You can also sync the calendar with Android devices, but you need a 3rd party app like Card-Dav Sync. As I've got no Android device, I could not test it, so if there are better apps or if it is supported by the OS by now, feel free to leave a comment.

For me this setup is working fine now. I'm using it on OS X in iCal, on my iPhone, iPad and also another Windows Laptop has access to the calendar via Thunderbird Lightning and all via SSL. First step is done to get your own secure datastore.

For backup purposes here is a little hint what you want to backup on another machine to restore your data in OwnCloud, if the server crashes.


Sunday, 15 September 2013

Raspberry Pi and Nano USB WiFi (EDIMAX EW-7811Un) on Kali Linux

Hey there,

yesterday my order arrived. An Wireless USB Adapter for my Raspberry Pi. Right after plugging it into the Pi and booting it up, it was found:
root@kali:~# dmesg
usb 1-1.2: new high-speed USB device number 4 using dwc_otg
usb 1-1.2: New USB device found, idVendor=7392, idProduct=7811
usb 1-1.2: New USB device strings: Mfr=1, Product=2, SerialNumber=3
usb 1-1.2: Product: 802.11n WLAN Adapter
usb 1-1.2: Manufacturer: Realtek
usb 1-1.2: SerialNumber: 00e04c000001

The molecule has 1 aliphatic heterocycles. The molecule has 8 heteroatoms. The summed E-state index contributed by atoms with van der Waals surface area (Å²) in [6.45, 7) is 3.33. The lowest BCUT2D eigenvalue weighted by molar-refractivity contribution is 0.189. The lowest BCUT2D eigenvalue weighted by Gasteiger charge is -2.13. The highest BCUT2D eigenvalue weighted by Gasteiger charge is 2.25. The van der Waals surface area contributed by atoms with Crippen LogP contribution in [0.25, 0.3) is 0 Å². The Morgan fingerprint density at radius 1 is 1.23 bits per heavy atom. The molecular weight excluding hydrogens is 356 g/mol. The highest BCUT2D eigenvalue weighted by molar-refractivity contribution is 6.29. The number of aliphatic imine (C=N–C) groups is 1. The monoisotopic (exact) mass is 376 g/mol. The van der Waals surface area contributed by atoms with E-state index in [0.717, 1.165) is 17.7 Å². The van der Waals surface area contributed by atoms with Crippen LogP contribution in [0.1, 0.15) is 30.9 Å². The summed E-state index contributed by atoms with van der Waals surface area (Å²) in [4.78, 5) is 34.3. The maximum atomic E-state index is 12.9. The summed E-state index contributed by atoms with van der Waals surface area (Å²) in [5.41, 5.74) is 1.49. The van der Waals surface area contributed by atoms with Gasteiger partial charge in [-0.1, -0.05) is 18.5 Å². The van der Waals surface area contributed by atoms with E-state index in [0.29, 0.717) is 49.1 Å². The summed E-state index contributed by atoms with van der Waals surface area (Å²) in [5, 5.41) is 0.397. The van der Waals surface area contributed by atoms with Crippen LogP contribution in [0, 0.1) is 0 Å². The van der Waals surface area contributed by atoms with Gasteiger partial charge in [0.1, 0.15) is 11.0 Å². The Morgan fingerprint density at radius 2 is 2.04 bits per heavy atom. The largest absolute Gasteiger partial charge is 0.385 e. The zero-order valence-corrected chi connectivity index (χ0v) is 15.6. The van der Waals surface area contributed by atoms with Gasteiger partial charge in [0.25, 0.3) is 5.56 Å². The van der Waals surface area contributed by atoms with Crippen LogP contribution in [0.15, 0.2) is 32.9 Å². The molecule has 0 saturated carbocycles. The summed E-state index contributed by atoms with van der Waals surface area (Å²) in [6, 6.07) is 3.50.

You can also list the usb devices via lsusb, to make sure the device is recognized:
root@kali:~# lsusb
Bus 001 Device 002: ID 0424:9512 Standard Microsystems Corp.
Bus 001 Device 001: ID 1d6b:0002 Linux Foundation 2.0 root hub
Bus 001 Device 003: ID 0424:ec00 Standard Microsystems Corp.
Bus 001 Device 004: ID 7392:7811 Edimax Technology Co., Ltd EW-7811Un 802.11n Wireless Adapter [Realtek RTL8188CUS]
I'm using Kali 1.0.5 with the original kernel which is 3.6.11-cutdown:
root@kali:~# uname -r
I've read that the since kernel 3.0 and higher a driver called rtl8192cu should be available that is supporting the chipset RTL8188CUS. After searching for "*8192*" I've found the module in kali:
root@kali:~# find / -name "*8192*" -print
As no driver was loaded automatically, I've tried to load the module manually:
root@kali:~# modprobe 8192cu 
root@kali:~# lsmod
Module                  Size  Used by
ipv6                  207600  12
8192cu                411588  0
leds_gpio               1668  0
led_class               1788  1 leds_gpio
So the driver is loaded and now we can bring up the interface:
root@kali:~# ifconfig wlan0 up
root@kali:~# ifconfig wlan0
wlan0     Link encap:Ethernet  Hardware Adresse 80:1f:02:b3:50:8b
          RX packets:0 errors:0 dropped:0 overruns:0 frame:0
          TX packets:0 errors:0 dropped:0 overruns:0 carrier:0
          Kollisionen:0 Sendewarteschlangenlänge:1000
          RX bytes:0 (0.0 B)  TX bytes:0 (0.0 B)
You can make a quick scan of available wifi networks via:
root@kali:~# iwlist wlan0 scan
Now you can either use the graphical WiFi manager or you can configure your WiFi via terminal, which is what I did. Just add the following lines to your /etc/network/interfaces:
auto wlan0
iface wlan0 inet dhcp
wpa-ssid <your SSID here>
wpa-psk <your wlan-key here>
After restarting the network you should have a working wifi connection.
root@kali:~# service networking restart

If you're using a hidden SSID you should read the following thread.